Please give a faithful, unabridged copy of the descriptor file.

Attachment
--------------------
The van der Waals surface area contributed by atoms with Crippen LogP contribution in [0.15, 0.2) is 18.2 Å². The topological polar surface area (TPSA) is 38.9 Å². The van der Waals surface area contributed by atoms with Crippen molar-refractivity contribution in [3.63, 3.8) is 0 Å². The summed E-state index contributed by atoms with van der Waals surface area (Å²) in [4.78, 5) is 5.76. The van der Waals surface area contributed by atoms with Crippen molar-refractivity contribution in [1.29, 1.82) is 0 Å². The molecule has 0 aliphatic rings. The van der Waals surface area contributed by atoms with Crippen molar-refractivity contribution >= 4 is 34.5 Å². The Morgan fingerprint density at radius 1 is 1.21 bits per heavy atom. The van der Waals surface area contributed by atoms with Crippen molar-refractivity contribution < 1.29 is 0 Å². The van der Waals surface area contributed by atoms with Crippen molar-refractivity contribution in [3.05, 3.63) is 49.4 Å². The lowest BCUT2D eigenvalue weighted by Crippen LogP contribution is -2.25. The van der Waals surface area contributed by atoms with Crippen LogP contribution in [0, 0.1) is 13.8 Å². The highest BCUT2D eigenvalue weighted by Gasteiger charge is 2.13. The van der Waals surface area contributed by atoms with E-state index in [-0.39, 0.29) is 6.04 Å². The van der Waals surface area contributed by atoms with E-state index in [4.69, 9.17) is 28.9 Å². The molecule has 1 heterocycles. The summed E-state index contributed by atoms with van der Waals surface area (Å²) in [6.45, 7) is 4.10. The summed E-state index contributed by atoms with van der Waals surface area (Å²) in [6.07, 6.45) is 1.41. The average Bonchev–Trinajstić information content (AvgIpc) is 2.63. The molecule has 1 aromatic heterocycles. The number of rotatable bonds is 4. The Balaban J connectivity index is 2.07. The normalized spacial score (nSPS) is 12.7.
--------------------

The van der Waals surface area contributed by atoms with Crippen LogP contribution in [0.15, 0.2) is 18.2 Å². The topological polar surface area (TPSA) is 38.9 Å². The van der Waals surface area contributed by atoms with Crippen molar-refractivity contribution in [3.63, 3.8) is 0 Å². The summed E-state index contributed by atoms with van der Waals surface area (Å²) in [4.78, 5) is 5.76. The van der Waals surface area contributed by atoms with Crippen molar-refractivity contribution in [1.29, 1.82) is 0 Å². The molecule has 0 aliphatic rings. The van der Waals surface area contributed by atoms with Crippen molar-refractivity contribution >= 4 is 34.5 Å². The Morgan fingerprint density at radius 1 is 1.21 bits per heavy atom. The van der Waals surface area contributed by atoms with Crippen molar-refractivity contribution < 1.29 is 0 Å². The van der Waals surface area contributed by atoms with Crippen molar-refractivity contribution in [3.05, 3.63) is 49.4 Å². The lowest BCUT2D eigenvalue weighted by Crippen LogP contribution is -2.25. The van der Waals surface area contributed by atoms with Crippen LogP contribution in [0, 0.1) is 13.8 Å². The highest BCUT2D eigenvalue weighted by Gasteiger charge is 2.13. The van der Waals surface area contributed by atoms with E-state index in [-0.39, 0.29) is 6.04 Å². The van der Waals surface area contributed by atoms with E-state index in [4.69, 9.17) is 28.9 Å². The molecule has 1 heterocycles. The summed E-state index contributed by atoms with van der Waals surface area (Å²) in [6.45, 7) is 4.10. The summed E-state index contributed by atoms with van der Waals surface area (Å²) in [6.07, 6.45) is 1.41. The average Bonchev–Trinajstić information content (AvgIpc) is 2.63. The molecule has 1 aromatic heterocycles. The number of rotatable bonds is 4. The Balaban J connectivity index is 2.07. The normalized spacial score (nSPS) is 12.7.